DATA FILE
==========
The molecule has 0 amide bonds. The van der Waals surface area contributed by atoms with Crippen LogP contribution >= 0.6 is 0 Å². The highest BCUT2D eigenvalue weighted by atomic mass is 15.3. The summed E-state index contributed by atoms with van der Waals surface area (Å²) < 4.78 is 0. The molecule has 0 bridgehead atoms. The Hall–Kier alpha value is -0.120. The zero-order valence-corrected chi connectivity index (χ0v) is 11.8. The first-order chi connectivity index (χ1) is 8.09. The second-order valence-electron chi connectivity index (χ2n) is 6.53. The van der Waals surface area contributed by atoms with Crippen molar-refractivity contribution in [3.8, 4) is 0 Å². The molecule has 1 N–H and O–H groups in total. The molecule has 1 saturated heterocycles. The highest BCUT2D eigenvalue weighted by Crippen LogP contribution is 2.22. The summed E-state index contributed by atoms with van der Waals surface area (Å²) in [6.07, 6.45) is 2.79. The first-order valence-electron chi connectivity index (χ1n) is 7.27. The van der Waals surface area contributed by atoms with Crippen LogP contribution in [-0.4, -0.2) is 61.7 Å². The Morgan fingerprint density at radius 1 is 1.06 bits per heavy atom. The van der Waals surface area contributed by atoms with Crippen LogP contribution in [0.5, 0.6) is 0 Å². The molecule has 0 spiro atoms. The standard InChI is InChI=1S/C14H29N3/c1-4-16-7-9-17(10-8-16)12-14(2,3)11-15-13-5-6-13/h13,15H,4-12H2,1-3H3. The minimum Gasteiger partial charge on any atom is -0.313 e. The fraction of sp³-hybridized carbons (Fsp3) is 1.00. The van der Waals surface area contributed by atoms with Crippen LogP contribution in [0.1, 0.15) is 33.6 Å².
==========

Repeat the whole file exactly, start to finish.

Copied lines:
The molecule has 0 amide bonds. The van der Waals surface area contributed by atoms with Crippen LogP contribution >= 0.6 is 0 Å². The highest BCUT2D eigenvalue weighted by atomic mass is 15.3. The summed E-state index contributed by atoms with van der Waals surface area (Å²) < 4.78 is 0. The molecule has 0 bridgehead atoms. The Hall–Kier alpha value is -0.120. The zero-order valence-corrected chi connectivity index (χ0v) is 11.8. The first-order chi connectivity index (χ1) is 8.09. The second-order valence-electron chi connectivity index (χ2n) is 6.53. The van der Waals surface area contributed by atoms with Crippen molar-refractivity contribution in [3.8, 4) is 0 Å². The molecule has 1 N–H and O–H groups in total. The molecule has 1 saturated heterocycles. The highest BCUT2D eigenvalue weighted by Crippen LogP contribution is 2.22. The summed E-state index contributed by atoms with van der Waals surface area (Å²) in [6.07, 6.45) is 2.79. The first-order valence-electron chi connectivity index (χ1n) is 7.27. The van der Waals surface area contributed by atoms with Crippen LogP contribution in [-0.4, -0.2) is 61.7 Å². The Morgan fingerprint density at radius 1 is 1.06 bits per heavy atom. The van der Waals surface area contributed by atoms with Crippen LogP contribution in [0.5, 0.6) is 0 Å². The molecule has 0 spiro atoms. The standard InChI is InChI=1S/C14H29N3/c1-4-16-7-9-17(10-8-16)12-14(2,3)11-15-13-5-6-13/h13,15H,4-12H2,1-3H3. The minimum Gasteiger partial charge on any atom is -0.313 e. The fraction of sp³-hybridized carbons (Fsp3) is 1.00. The van der Waals surface area contributed by atoms with Crippen LogP contribution in [0.1, 0.15) is 33.6 Å².